A national litter awareness campaign was initiated by the newly formed Irish Business Against Litter (IBAL) organisation, chaired by Fermoy businessman Tom Cavanagh and launched by Minister for the Environment, Brendan Howlin TD. Twenty-four leading companies, drawn from all sections of the Irish business community, lent their support to the organisation, among them Dairygold. IBAL, formed ‘out of a combination of experiences and events’ in his native Fermoy, were intent on playing ‘a long term role in the creation of an improved litter awareness in Ireland’. The initial thrust of their campaign was to co-ordinate a nationwide ‘attitudinal survey’ to establish the reasons why people litter in the first place. The survey results would be presented to Government.

Eight year old Marian Murphy, a pupil of Glenville National School, told The Avondhu of her predictions for the year 2020, part of the ‘20-20 Vision’ project taking place ‘throughout the British Isles’. “When I grow up I think our village will be bigger than it is now. I think I’ll be 33 and I’ll be wearing a mini-skirt and a mini-top. I think I’ll be married with some children. I might have a car like a Nissan Almera. I think the school will be painted”. Will her forecast come true?

It was reported that a new ambulance service was to be launched in the Mitchelstown area. The Fermoy and Mitchelstown areas were being served by one ambulance and two crews, covering a population of 24,000, in addition to having responsibility for the main Cork-Dublin Road. It was understood the Southern Health Board were recommending that an ambulance with a crew of two, be based in Mitchelstown during the day, in addition to the existing service in Fermoy. By night, both ambulances would be based in Fermoy.

Drama fever was in the air in early 1996 – Conna Drama Group were preparing to stage ‘The Country Boy’, directed by Michael Riordan; it was ‘Jesus Christ Superstar’ for Lismore Dramatic Society who were looking forward to an eight-night run in February at the Courthouse Theatre; ‘The Black Stranger’, set during Famine times, was The Palace Players’ offering, to be staged in Fermoy Community Youth Centre; while it was John B Keane’s ‘Big Maggie’ for Kilworth Dramatic Society, direction was by Bill Hammond.

A fire tragedy in January 1996 claimed the life of the person thought to be the oldest citizen in the parish of Araglin and Kilworth, 93 year old Mary O’Donnell from Propogue. The alarm was raised by a family member and it was believed that Mrs O’Donnell was in bed upstairs at the time the fire. Units of the fire brigade from Mitchelstown, Fermoy and Mallow attended the scene, however the fire swept through the building at such speed, causing extensive damage to the property, that Mrs O’Donnell sadly perished in the blaze.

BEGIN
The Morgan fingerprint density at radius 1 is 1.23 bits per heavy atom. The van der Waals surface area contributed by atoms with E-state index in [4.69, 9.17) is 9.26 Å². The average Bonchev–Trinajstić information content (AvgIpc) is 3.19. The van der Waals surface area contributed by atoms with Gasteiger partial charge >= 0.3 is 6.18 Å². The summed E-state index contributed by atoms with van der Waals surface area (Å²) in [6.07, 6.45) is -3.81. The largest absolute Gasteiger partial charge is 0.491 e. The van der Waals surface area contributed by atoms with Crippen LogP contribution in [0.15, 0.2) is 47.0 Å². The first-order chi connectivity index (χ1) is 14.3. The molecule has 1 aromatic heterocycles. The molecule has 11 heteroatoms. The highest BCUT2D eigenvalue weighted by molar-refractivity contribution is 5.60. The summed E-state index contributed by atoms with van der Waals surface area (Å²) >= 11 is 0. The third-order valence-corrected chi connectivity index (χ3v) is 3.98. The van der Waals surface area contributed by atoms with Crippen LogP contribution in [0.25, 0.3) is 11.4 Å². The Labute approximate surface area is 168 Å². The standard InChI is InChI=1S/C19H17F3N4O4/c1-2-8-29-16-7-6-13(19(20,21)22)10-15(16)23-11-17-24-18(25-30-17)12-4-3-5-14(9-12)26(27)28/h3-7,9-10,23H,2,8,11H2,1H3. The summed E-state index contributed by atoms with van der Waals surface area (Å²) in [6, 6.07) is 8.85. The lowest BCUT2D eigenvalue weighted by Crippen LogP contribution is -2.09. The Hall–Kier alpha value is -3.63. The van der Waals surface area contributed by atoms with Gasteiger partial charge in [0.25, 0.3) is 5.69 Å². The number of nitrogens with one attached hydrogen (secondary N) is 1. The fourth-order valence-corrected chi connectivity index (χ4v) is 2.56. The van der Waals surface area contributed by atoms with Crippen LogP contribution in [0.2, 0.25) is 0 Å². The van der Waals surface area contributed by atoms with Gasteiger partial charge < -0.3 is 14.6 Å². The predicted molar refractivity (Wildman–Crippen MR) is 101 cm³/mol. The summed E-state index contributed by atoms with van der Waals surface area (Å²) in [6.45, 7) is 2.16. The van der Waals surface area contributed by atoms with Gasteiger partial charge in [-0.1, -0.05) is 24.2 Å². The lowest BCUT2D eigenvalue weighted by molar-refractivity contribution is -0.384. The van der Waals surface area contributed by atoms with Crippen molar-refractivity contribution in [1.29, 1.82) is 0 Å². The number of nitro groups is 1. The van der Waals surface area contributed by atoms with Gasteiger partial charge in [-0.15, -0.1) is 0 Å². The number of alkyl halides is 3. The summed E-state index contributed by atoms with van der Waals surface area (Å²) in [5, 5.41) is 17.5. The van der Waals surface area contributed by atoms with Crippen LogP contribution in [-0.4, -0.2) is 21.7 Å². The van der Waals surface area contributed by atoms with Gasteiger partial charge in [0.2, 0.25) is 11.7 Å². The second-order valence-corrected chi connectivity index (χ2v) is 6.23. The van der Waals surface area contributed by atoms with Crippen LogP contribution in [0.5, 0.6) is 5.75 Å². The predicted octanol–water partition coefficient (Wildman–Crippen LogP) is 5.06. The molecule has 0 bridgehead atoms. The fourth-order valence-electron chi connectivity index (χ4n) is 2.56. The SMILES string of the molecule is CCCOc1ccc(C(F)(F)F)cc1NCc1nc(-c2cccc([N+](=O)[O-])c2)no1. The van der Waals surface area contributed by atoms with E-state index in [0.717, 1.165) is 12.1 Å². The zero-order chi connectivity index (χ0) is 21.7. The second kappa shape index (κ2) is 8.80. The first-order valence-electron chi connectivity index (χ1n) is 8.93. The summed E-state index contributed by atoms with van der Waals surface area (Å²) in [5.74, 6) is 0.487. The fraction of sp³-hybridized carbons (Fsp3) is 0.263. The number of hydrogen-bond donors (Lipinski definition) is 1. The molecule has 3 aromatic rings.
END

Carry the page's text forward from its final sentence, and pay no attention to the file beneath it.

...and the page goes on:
Hill Celtic, Watergrasshill hit Dunbar Celtic, Midleton for 6 goals, following a six-week winter break. 2-0 to the good at half-time with strikes from Moss O’Keeffe and Terry Broderick, the home side had no answer to a rampant Celtic. ‘Tex’ in goal dealt with any threat from the home side, with Pat Walsh and Denis O’Leary providing ‘the speed on the flanks’. Second half goals from Pat Walsh (2), Terry Broderick and an o.g., sealed a comfortable win. Team: D O’Leary, A O’Flynn, M O’Leary, D O’Shea, J Sheehan, D O’Leary, T Broderick, J O’Keeffe, P Walsh, M O’Keeffe, L Hedderman. Subs: J Barton and B Galvin.

In brief – The gruesome discovery by a member of the public of a partly burned body of a cat was reported to gardai in Mitchelstown – the animal’s remains were discovered in the vicinity of the Town Hall on the remnants of an outdoor fire. AIB Bank, Fermoy had a new manager appointed, with Pat Hegarty transferring from the Midleton branch, replacing Michael Carr who was transferred to Limerick on promotion. An appeal against the extension of opening hours at a Castletownroche take-away was made to Cork County Council, with claims that customers were being served as late as 2am, with 12 midnight closing set by planning regulations. Gardai in Mitchelstown were concerned by a number of stone throwing incidents in and around the town, which had the potential for damage, ‘both bodily and to property’.